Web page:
Learn to bake bread like a professional baker. Always calculate your desired dough temperature. It doesn't matter what kind of flour you are using, bread flour, whole grain wheat, or all-purpose your results will be consistent and you will have more control over the dough.
The final temperature of your dough is affected by the temperature of the ingredients, the ambient temperature, and the friction created during kneading or working the dough.
Desired dough temperature, or DDT, is important because it directly affects fermentation. The colder the final temperature of a dough, the longer the fermentation. Conversely, the warmer the final temperature, the shorter the fermentation.
Bakers have found that dough develops best around 75° F. Bakers have, also, found that the only really effective control they have over temperature is through water.
To figure out the correct water temperature to produce a final dough temp of 75° F, multiply 75° by the number of temperature factors, in this case there are 3. The room temperature, flour temperature, and friction. Most of the time your flour temperature will be the same as your room temperature, unless you store your flour in the freezer or refrigerator. 75° times 3 is 225, this is known as the total temperature factor, and abbreviated as TTF. The friction temperature from kneading the dough is going to be between 5 and 10 degrees F. The friction temperature from using a mixer is going to be the number of minutes mixing times 2. So if you mix for 7 minutes the mixer friction is going to be 7 times 2 or 14°.
To calculate the temperature increase from kneading, take the temperature of your dough when it just comes together, and then again when you are done kneading it. The difference is how much the dough heated up.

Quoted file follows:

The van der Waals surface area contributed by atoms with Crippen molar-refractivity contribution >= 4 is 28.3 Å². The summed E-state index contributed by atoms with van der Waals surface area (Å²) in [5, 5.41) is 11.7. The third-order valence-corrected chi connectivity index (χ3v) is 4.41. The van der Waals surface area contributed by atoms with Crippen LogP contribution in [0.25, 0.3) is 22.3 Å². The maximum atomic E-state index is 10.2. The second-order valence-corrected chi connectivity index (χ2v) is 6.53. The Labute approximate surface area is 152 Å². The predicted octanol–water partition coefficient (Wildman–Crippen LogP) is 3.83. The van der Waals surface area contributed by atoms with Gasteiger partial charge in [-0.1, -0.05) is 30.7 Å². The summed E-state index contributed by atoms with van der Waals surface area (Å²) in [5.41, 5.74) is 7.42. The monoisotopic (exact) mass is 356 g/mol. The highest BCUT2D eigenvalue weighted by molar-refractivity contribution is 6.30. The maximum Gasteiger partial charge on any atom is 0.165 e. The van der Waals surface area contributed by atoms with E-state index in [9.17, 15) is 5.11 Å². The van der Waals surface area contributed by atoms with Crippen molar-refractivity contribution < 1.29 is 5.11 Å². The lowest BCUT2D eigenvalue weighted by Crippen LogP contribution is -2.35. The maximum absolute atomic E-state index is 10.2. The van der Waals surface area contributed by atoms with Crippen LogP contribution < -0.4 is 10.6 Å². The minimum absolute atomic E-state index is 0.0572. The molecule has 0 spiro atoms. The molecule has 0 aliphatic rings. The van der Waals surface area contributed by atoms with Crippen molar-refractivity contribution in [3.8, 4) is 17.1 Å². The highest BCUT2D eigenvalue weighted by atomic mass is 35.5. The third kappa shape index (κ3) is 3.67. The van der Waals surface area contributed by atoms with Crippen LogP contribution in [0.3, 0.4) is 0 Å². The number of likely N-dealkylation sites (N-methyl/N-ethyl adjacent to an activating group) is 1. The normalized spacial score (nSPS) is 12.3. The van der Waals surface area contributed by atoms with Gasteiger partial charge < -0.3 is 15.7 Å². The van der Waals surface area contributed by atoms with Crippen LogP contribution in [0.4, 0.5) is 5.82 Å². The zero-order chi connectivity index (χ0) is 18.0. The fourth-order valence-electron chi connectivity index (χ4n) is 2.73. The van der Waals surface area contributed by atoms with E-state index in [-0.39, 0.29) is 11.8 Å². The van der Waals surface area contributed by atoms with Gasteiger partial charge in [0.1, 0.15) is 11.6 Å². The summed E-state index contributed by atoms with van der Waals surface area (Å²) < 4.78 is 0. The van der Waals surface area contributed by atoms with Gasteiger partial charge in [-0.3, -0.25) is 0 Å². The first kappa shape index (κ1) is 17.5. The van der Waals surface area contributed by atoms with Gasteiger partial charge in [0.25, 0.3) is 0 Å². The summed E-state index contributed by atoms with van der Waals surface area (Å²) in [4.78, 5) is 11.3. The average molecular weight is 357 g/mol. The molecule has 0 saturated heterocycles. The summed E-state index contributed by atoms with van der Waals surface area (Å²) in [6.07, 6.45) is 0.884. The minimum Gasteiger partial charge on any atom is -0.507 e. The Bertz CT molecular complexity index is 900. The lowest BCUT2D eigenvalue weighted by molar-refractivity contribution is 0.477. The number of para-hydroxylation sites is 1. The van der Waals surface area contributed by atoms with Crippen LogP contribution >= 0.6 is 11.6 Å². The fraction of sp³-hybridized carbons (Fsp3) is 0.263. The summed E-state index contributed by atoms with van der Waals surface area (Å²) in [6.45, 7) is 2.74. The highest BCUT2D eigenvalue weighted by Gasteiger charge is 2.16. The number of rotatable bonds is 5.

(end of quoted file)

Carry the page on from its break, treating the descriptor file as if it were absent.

A quick example. Your DDT is 78 degrees. Your room temperature is 75 degrees, your flour temperature is 70 degrees. You have found that your kneading heats the dough by 8 degrees. So, 78 times 3 is 234. 234 minus the room temperature, 75, minus the flour temperature, 70, minus the friction temperature, 8.
So, you subtract 234-75-70-8, which is 81. You should use 81-degree water to get the correct temperature. Conversely, you can add 75, 70, and 8 to get 153. Then subtract 153 from 234 to arrive at 81. You will experience some variation in the final temperature. However, a final temperature between 70° and 80° F is perfectly acceptable.
What about every country, except this one, that uses Celsius? Your ideal temperature should be about 25° C. 25 times 3 is 75°. 75 minus the room temperature, 24°, minus the flour temperature, 21°, minus the friction temperature, 4.4°. So your water temperature needs to be about 25.6° C.
Note that for room temperature and flour temperature, I did a straight conversion from Fahrenheit to Celsius. Mixer friction, however, is a temperature difference, thus conversion to the equivalent amount in Celsius is not the same.
To convert from F to C you subtract 32 and multiply by 5, then divide by 9. For a temperature difference conversion, you leave out the subtraction of 32. Thus a mixer friction factor of 8° F is equivalent to 4.4° C, not to -13° C.
Tags: dough temperature, learn to bake, whole grain wheat